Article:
• Look for time when client is at his or her best
  • Ask questions
  • Use “How?”
  • Relax and be yourself.

Case study 2: How did you cope so well?
Jane booked herself in for some career coaching. She worked as an equities trader and loved pitching herself against the market and the intellectual challenge of share trading. She had put herself through a master’s degree in finance because she wanted to have a solid foundation for her career. She was a very successful broker and the clients loved her. She was the only female on the trading desk.

However, in our first coaching session she looked like a beaten person. Head down, shoulders slumped, she appeared to sink into the chair.

Her goal for coaching was to find the best way to leave stockbroking and find a new career path.

Jane appeared to be quite distressed, so I thought it best to explore the current situation first. Moving into solutions too quickly can be alienating for distressed clients.

I asked her what had caused her to want to leave such a successful career. She started to talk about some of the things that were happening at her workplace, and as she talked about the raucous, testosterone-fuelled behaviour, I realised that she could quite easily have a legal case against her employers. The more she talked about the issues, the more she seemed to sink back into the chair.
Feeling somewhat overwhelmed myself and not sure what to do next, I fell back on some solution-focused principles. I asked her how long she had been working there.
“Two years,” she replied.
“That’s amazing,” I said, using the solution-focused principles of compliments and highlighting resources. “You’ve been there for two years. How do you cope so well?”
Her whole demeanour shifted. She sat up in the chair and looked alert.
“What do you mean?” she said.
I replied: “You must be so resilient. How do you do that?”

As the session progressed it emerged that every six weeks or so, she lost her temper with her work colleagues, had a row with her manager and stormed out. Her manager rushed out after her and took her for a coffee to calm her down. She then returned to work and over the next six weeks or so the tension built and the cycle started anew.

As we talked she said that she did not want to leave, but she could not stay there unless things changed. To be frank, I was daunted by the thought of trying to change a male-dominated industry culture.

Once again, I was not sure what to say and reached into my solution-focused toolbox, this time coming up with the principle: “If it works, do more of it!”

Half in jest, I suggested that she have a row every two weeks instead of every six. Of course, not really a row but a fortnightly one-to-one debrief with her manager before things got out of hand.

As the coaching developed over the following months, rather than trying to change the behaviour of the whole workplace by a formal complaints and confrontational approach, we focused on building on her natural resilience and developing communication skills.

Over time, as she reacted less emotionally, the behaviour of her male colleagues became more acceptable. Most importantly, she started to feel less of a victim, recognising that she really did have the ability to cope.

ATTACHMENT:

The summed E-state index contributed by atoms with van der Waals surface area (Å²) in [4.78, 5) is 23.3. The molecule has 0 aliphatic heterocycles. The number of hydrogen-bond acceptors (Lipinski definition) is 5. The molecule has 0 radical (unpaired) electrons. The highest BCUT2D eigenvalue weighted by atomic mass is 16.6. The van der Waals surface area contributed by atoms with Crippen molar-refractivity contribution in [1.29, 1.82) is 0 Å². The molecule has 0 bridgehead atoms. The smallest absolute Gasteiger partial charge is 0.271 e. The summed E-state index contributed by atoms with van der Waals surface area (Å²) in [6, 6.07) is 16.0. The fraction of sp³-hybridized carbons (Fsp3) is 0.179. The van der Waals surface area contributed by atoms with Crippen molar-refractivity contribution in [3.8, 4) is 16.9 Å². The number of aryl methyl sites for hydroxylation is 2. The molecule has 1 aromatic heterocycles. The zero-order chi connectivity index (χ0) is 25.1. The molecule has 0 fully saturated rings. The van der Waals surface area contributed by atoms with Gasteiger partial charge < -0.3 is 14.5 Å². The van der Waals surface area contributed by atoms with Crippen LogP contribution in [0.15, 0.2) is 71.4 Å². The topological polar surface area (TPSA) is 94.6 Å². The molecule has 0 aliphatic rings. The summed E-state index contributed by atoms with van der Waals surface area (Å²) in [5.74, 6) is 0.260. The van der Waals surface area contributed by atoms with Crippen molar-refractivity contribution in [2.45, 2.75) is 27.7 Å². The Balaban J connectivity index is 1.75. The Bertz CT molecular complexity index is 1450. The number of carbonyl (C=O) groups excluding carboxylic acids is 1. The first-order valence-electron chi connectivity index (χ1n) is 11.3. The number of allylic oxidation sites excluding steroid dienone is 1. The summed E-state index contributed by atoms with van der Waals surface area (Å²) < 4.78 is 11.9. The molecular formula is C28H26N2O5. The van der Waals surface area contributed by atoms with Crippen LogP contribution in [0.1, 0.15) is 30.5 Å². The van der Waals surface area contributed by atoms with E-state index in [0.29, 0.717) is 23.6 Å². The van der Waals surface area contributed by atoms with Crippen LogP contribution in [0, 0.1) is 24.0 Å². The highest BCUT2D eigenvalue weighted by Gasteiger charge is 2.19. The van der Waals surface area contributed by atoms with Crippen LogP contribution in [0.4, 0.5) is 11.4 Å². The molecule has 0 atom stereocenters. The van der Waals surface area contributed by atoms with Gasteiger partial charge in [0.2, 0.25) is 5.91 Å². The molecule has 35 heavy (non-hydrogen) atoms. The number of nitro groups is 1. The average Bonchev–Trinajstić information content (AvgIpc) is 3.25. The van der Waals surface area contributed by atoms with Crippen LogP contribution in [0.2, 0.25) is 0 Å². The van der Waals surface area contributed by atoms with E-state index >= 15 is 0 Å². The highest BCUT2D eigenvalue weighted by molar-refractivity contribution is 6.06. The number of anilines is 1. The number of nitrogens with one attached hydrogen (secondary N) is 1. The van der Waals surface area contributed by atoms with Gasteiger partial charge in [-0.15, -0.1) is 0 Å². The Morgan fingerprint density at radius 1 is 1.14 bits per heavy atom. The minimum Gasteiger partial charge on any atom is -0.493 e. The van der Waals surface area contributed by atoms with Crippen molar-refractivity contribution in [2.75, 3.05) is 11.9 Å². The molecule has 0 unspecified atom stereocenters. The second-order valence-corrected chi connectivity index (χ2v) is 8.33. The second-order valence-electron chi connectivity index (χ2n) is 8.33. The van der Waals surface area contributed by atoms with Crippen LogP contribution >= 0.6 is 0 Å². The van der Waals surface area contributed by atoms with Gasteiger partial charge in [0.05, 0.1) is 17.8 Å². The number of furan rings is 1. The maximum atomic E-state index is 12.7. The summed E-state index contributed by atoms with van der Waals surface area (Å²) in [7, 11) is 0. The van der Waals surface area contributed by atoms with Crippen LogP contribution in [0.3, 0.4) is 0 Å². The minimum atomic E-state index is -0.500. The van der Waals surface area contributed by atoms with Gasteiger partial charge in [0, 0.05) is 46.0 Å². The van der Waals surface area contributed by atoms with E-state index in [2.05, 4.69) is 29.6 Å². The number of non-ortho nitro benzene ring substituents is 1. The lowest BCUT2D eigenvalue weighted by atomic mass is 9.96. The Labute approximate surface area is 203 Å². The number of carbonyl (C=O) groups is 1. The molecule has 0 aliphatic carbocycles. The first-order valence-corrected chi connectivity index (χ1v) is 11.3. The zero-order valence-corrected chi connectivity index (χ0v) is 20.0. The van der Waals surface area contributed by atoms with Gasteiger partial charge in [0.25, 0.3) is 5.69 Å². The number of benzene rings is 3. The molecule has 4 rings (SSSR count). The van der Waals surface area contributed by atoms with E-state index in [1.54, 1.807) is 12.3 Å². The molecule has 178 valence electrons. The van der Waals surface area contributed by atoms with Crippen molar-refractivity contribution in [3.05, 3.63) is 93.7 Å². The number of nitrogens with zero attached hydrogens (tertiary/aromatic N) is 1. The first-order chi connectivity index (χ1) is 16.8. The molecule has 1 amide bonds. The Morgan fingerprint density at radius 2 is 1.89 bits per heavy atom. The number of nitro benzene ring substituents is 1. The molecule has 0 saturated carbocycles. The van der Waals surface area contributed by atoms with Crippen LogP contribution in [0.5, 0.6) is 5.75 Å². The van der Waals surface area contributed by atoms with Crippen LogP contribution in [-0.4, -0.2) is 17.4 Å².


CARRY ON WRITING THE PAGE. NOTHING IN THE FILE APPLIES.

Anthony Grant

The coaching is a time for reflection leading to effective action. If solutions are to fit the person, the coach needs to keep out of the way

Case study 3: As if by magic
Sally was a middle-level manager taking part in a workplace programme. The 360-degree feedback from her peers and reports indicated that she had good technical skills but was perceived as being standoffish and aloof.

As the coaching session progressed Sally talked about how difficult she found the interpersonal side of her work. This lack of confidence was somewhat at odds with the way she came across in the coaching session, in that, although slightly shy, she was able to talk to me with assurance. Highlighting “exceptions to the problem”, I reflected this observation back to her. Although she acknowledged my response, straight away she fell back into talking about the problems she faced at work. She seemed stuck here and unable to move to talking about solutions. When she paused for breath I thought I’d try a variation of the “miracle question”.

I said: “Can you imagine that tonight you go to bed and in the morning when you wake up the problems you have at work have somehow magically disappeared, and the solution is present. What’s the first thing you see when you open your eyes that lets you know that things have got better?”

She went very quiet. “As I open my eyes I look at my clothes rack, and all my clothes are not black.”
This was not quite the answer I’d expected, so I used the coach’s fail-safe “tell me some more about that” response.

As she talked it emerged that she felt embarrassed when she had to get up and walk around the large open-plan office where she worked. She felt that people were looking at her, and she felt fat and ugly. Consequently, she tended be defensive in her dealings with people. Probing for further solutions, I asked another version of the “miracle question”: “Imagine that you had a rack full of clothes that you really liked. How would you have got them?”

She then started to talk about how she would have found shops that sold great clothes, and how she would have started to feel more comfortable about buying the clothes. As the session came to a close, we developed an action plan that included ways she could be more relaxed when talking with work colleagues, and steps towards getting new clothes. As we worked on these issues over following sessions, she began to wear brighter clothes, and her relationships at work also improved.

Unfortunately, from her employer’s perspective the coaching was not very successful: about four months into the programme she told me, “Thanks for all your help” but she was leaving the organisation. She had a new boyfriend and they had decided to go to travelling!